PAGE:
by Douglas Messier
In an ambitious attempt to establish the right to own extraterrestrial resources, NASA has announced it will purchase lunar soil and rocks from private companies that collect them on the moon. And they don’t even have to return the samples to Earth.
NASA Administrator Jim Bridenstine outlined the plan in a blog post.
The requirements we’ve outlined are that a company will collect a small amount of Moon “dirt” or rocks from any location on the lunar surface, provide imagery to NASA of the collection and the collected material, along with data that identifies the collection location, and conduct an “in-place” transfer of ownership of the lunar regolith or rocks to NASA. After ownership transfer, the collected material becomes the sole property of NASA for our use.
NASA has published a solicitation for commercial companies to provide proposals for the collection of space resources.
“The solicitation creates a full and open competition, not limited to U.S. companies, and the agency may make one or more awards, Bridenstine wrote. “NASA’s payment is exclusively for the lunar regolith, with any awardee receiving 10 percent at award, 10 percent upon launch, and the remaining 80 percent upon successful completion.”
The new effort is closely tied in with NASA’s Artemis program, which aims to land two astronauts at the south pole of the moon in 2024 and to establish a permanent presence there.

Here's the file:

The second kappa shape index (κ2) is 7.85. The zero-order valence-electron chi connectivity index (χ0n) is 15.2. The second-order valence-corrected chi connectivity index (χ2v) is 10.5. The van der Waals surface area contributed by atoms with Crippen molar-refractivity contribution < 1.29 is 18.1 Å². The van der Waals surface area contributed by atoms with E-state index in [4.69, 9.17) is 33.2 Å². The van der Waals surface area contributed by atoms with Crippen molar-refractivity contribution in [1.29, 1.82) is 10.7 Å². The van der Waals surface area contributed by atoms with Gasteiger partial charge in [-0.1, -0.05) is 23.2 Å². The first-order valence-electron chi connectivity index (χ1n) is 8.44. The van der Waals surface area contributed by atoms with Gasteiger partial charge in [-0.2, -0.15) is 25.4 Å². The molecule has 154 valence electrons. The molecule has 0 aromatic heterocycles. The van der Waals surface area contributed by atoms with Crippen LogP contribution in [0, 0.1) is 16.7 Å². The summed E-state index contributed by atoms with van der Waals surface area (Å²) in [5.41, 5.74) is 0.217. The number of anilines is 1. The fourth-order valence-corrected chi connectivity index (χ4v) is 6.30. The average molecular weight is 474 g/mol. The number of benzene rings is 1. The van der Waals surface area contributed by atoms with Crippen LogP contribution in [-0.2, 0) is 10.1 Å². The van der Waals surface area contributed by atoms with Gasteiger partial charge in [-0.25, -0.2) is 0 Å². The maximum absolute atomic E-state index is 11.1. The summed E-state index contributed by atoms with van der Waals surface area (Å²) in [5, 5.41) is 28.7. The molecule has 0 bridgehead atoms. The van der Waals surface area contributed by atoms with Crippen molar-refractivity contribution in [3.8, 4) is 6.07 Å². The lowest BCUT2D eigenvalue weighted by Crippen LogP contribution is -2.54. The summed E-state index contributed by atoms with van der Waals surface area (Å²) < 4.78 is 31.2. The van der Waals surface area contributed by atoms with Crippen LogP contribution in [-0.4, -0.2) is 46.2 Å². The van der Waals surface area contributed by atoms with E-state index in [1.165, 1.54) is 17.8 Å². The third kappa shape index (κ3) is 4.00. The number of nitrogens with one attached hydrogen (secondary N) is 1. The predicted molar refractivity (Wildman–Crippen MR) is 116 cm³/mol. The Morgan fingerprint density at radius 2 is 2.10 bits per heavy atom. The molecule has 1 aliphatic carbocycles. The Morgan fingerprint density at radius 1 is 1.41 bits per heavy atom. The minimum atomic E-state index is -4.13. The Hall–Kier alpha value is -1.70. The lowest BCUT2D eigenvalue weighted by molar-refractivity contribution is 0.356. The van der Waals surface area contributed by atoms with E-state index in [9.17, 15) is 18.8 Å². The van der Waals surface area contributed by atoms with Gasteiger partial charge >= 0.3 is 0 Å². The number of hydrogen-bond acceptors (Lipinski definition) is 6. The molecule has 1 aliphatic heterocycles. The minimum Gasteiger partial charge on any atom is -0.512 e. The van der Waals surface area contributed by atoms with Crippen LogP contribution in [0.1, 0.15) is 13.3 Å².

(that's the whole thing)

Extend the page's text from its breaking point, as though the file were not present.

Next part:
“Over the next decade, the Artemis program will lay the foundation for a sustained long-term presence on the lunar surface and use the Moon to validate deep space systems and operations before embarking on the much farther voyage to Mars,” Bridenstine wrote.
“The ability to conduct in-situ resources utilization (ISRU) will be incredibly important on Mars, which is why we must proceed with alacrity to develop techniques and gain experience with ISRU on the surface of the Moon,” he added.
The new initiative is bound to be controversial. The Trump Administration believes the Outer Space Treaty of 1967 allows for private ownership of space resources.
However, the issue is by no means settled. A Canadian space institute is leading an effort to create a United Nations agreement governing the ownership and use of extraterrestrial resources.
Bridenstine said the lunar sample initiative is in line with the Trump Administration’s Executive Order on Encouraging International Support for the Recovery and Use of Space Resources.
The U.S. government has also issued the Artemis Accords, a set of guidelines for the international exploration and development of outer space that it is asking other countries to adopt.
You can read Bridenstine’s full blog post here.